Tech UPTechnologyCan you learn science with anime?

Can you learn science with anime?

The Milky Way is attracted to (and we could say orbits around) the center of the Laniakea Supercluster, the Sun orbits the center of the Milky Way, the Earth orbits the Sun, and the Moon orbits the Earth. But, is there something that forces us to stop there? Could we go one step further and have the Moon have a satellite of its own? The theory tells us that, without a doubt, yes. Although practice, or at least the current state of the solar system, tells us otherwise.

Currently we do not know of any satellite of any planet that in turn has a subsatellite (or submoon, as these bodies would be called) orbiting it. In 2008 it was believed that a ring was detected around the moon Rhea, which orbits Saturn, although later more detailed observations by the Cassini probe have ruled out the presence of objects larger than a few centimeters orbiting around it. Although it is true that there could be small submoons, a few kilometers in diameter, orbiting some less studied system, such as those of Uranus and Neptune, the reality is that they have not been observed to date .

Knowing this, what does the theory think? The most important concept to take into account in all this discussion is that of the Hill sphere , described by the American astronomer George William Hill , based on works by the Frenchman Roche . This sphere would be the volume around a body in which said body has gravitational dominance over the orbits of any possible satellite . That is, in the case of the Earth, there will be a region around it in which the gravity of the Earth itself is stronger than that of the Sun. If an object has its orbit entirely contained in this sphere, it will be able to orbit in a stable way , while if part of its orbit is outside the Hill sphere, in that region the satellite will be more attracted to the Sun and will no longer orbit the Earth.

The size of this sphere depends of course on the mass of the planet for which it is calculated, but also on its distance from the Sun. For example, for Venus and Earth, which are very similar in size and mass, their Hill spheres are of considerably different sizes . For Venus this region has a radius of approximately one million kilometers, while for Earth it reaches almost one and a half million kilometers. This also has the consequence that the radius of the Hill sphere is more than twice as large for Neptune as for Jupiter, despite the latter being 18 times as massive as the former . Also, the Hill sphere of Pluto or Eris is more than four times that of the Earth, despite the fact that these bodies have a mass of approximately 0.3% of the Earth’s mass.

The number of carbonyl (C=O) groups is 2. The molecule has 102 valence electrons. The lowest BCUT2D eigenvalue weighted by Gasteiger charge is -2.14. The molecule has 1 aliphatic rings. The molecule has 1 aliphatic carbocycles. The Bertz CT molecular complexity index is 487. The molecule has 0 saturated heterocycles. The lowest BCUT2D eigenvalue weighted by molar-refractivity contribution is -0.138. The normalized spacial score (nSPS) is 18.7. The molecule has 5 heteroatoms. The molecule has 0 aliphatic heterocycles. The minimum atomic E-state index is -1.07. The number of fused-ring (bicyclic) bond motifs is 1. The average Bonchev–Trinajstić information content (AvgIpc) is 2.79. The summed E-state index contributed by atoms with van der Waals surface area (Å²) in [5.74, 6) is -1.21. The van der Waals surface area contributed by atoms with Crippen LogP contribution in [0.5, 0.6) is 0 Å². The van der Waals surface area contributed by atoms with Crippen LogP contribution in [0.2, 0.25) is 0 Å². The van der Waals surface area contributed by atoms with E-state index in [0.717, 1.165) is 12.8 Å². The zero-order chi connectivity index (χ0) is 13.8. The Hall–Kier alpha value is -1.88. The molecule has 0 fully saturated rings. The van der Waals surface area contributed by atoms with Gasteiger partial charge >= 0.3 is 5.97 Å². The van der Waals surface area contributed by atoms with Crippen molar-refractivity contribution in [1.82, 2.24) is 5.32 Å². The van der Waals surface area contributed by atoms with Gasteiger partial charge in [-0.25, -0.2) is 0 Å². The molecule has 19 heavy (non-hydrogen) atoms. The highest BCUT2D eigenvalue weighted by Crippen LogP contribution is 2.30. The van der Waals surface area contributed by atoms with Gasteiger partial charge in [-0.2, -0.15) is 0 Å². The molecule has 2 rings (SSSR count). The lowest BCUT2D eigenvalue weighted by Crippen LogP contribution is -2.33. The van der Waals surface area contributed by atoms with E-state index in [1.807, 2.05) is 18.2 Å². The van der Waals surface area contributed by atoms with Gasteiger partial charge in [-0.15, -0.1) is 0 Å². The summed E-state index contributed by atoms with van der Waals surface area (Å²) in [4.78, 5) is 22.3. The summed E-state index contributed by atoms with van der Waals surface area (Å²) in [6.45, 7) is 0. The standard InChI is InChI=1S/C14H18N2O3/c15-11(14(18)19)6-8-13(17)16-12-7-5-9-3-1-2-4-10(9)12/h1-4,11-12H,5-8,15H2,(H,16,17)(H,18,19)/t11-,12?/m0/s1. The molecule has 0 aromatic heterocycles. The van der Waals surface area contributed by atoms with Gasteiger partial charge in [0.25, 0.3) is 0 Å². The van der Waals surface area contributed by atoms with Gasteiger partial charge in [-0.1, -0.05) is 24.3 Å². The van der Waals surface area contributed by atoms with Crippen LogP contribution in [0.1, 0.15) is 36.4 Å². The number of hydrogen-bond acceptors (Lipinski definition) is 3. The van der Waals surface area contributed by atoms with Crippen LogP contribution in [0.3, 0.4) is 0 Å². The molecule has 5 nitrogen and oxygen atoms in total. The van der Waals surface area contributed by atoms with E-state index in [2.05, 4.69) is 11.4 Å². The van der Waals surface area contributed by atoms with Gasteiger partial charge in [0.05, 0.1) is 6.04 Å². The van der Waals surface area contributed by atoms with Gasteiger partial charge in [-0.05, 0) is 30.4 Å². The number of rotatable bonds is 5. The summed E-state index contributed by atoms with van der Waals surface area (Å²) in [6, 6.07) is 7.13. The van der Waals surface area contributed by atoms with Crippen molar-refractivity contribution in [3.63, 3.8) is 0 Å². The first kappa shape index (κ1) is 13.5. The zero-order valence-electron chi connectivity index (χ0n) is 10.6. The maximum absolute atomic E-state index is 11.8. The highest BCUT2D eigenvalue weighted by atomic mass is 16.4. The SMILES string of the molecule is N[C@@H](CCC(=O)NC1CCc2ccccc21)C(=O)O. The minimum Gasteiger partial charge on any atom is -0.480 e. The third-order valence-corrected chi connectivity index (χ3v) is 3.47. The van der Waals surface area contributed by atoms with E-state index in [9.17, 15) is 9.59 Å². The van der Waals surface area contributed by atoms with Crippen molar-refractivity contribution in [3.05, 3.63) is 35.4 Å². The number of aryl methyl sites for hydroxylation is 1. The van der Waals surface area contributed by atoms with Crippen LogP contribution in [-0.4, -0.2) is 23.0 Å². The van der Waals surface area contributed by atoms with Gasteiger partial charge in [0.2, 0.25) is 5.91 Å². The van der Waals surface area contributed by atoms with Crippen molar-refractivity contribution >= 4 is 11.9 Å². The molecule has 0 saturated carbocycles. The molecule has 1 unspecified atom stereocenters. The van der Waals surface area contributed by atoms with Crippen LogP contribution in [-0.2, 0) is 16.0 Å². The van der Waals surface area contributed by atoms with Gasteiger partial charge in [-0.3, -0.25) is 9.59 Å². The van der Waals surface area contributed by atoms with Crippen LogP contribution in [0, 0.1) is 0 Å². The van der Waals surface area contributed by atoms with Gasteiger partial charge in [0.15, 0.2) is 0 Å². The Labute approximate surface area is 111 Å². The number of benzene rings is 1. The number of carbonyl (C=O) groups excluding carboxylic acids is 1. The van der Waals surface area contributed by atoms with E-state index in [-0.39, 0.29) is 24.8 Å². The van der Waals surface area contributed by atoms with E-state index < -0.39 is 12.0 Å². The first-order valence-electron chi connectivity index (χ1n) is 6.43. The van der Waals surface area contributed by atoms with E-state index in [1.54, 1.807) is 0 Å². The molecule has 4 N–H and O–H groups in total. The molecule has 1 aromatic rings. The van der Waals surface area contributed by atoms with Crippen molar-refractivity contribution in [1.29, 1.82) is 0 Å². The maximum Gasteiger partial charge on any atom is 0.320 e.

The Hill sphere can not only be calculated for a planet, but also for its satellites. In this way we can calculate it for the Moon, thereby obtaining the region around the satellite that could host sub-satellites with stable orbits . For our Moon it would have a size of approximately one sixth of the distance between Earth and Moon, about 60,000 kilometers. Thus any object orbiting between this distance and the Moon’s Roche limit , and not so large that its gravity would require it to be entered into the calculations, could have a stable orbit .

Of course, the closer to the boundary of the Hill sphere that potential satellite was, the more susceptible it would be to any disturbance (introduced by collision with another smaller body or by the influence of Jupiter or Saturn itself) knocking it out of the sphere and from the stable orbit. Therefore the best distance for a submoon from our Moon would be between 10,000 and 20,000 kilometers . This may seem too close, but the reality is that the satellites of Mars, Phobos and Deimos, orbit at these distances from the red planet . Furthermore, Uranus and Neptune both have satellites tens of kilometers in size orbiting less than 50,000 kilometers from their surface, a relatively small distance given their sizes.

Therefore, the answer to the question that gives title to this article is yes, that the Moon could perfectly well have a satellite and that if it does not, it is because there are too many variables involved and many coincidences that must be accumulated for this to happen. As for natural subsatellites, at least, because the Moon has had an artificial subsatellite for almost 13 years, NASA’s Lunar Reconnaissance Orbiter , which orbits just a few tens of kilometers above the surface of our satellite.

All the discussion made here for our Moon can be extended to other satellites of the Solar System. The larger it is and the farther it orbits from its planet, the larger its Hill sphere will be and the easier it will be to house stable orbits around it. Satellites such as Callisto or Himalia (Jupiter), Titan or Iapetus (Saturn) and Nereida (Neptune) could fulfill both characteristics. However, whether they ultimately have some lesser body orbiting around them will largely depend on luck.

REFERENCES:

MS Tiscareno et al, 2010, Cassini imaging search rules out rings around Rhea, Geophys. Res. Lett., 37, L14205, doi:10.1029/2010GL043663

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